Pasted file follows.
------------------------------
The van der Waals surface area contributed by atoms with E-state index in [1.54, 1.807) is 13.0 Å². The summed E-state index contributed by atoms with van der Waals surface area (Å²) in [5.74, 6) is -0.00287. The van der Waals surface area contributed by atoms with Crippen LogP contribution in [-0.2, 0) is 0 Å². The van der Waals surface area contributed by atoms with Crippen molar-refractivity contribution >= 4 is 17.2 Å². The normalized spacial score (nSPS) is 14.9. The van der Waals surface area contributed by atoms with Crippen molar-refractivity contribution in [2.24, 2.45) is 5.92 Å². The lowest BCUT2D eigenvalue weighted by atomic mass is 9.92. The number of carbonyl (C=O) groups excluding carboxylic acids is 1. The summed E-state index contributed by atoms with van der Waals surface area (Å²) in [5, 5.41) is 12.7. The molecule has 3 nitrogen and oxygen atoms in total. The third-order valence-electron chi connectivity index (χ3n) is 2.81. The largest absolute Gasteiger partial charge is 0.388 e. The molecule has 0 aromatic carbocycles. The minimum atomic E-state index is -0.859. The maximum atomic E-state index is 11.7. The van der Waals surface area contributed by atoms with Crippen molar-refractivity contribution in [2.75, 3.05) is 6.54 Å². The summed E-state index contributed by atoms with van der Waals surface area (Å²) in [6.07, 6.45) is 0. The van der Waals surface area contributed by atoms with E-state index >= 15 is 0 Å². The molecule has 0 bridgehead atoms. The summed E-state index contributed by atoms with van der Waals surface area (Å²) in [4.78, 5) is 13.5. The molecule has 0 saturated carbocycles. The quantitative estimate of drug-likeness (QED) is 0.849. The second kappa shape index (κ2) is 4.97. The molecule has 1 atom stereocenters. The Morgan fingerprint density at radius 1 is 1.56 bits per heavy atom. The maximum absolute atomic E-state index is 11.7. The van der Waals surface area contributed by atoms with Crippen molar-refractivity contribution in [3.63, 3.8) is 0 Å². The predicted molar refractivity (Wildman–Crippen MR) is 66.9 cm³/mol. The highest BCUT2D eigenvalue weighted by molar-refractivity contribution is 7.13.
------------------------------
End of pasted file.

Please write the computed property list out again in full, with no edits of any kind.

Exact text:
The van der Waals surface area contributed by atoms with E-state index in [1.54, 1.807) is 13.0 Å². The summed E-state index contributed by atoms with van der Waals surface area (Å²) in [5.74, 6) is -0.00287. The van der Waals surface area contributed by atoms with Crippen LogP contribution in [-0.2, 0) is 0 Å². The van der Waals surface area contributed by atoms with Crippen molar-refractivity contribution >= 4 is 17.2 Å². The normalized spacial score (nSPS) is 14.9. The van der Waals surface area contributed by atoms with Crippen molar-refractivity contribution in [2.24, 2.45) is 5.92 Å². The lowest BCUT2D eigenvalue weighted by atomic mass is 9.92. The number of carbonyl (C=O) groups excluding carboxylic acids is 1. The summed E-state index contributed by atoms with van der Waals surface area (Å²) in [5, 5.41) is 12.7. The molecule has 3 nitrogen and oxygen atoms in total. The third-order valence-electron chi connectivity index (χ3n) is 2.81. The largest absolute Gasteiger partial charge is 0.388 e. The molecule has 0 aromatic carbocycles. The minimum atomic E-state index is -0.859. The maximum atomic E-state index is 11.7. The van der Waals surface area contributed by atoms with Crippen molar-refractivity contribution in [2.75, 3.05) is 6.54 Å². The summed E-state index contributed by atoms with van der Waals surface area (Å²) in [6.07, 6.45) is 0. The van der Waals surface area contributed by atoms with E-state index >= 15 is 0 Å². The molecule has 0 bridgehead atoms. The summed E-state index contributed by atoms with van der Waals surface area (Å²) in [4.78, 5) is 13.5. The molecule has 0 saturated carbocycles. The quantitative estimate of drug-likeness (QED) is 0.849. The second kappa shape index (κ2) is 4.97. The molecule has 1 atom stereocenters. The Morgan fingerprint density at radius 1 is 1.56 bits per heavy atom. The maximum absolute atomic E-state index is 11.7. The van der Waals surface area contributed by atoms with Crippen molar-refractivity contribution in [3.63, 3.8) is 0 Å². The predicted molar refractivity (Wildman–Crippen MR) is 66.9 cm³/mol. The highest BCUT2D eigenvalue weighted by molar-refractivity contribution is 7.13.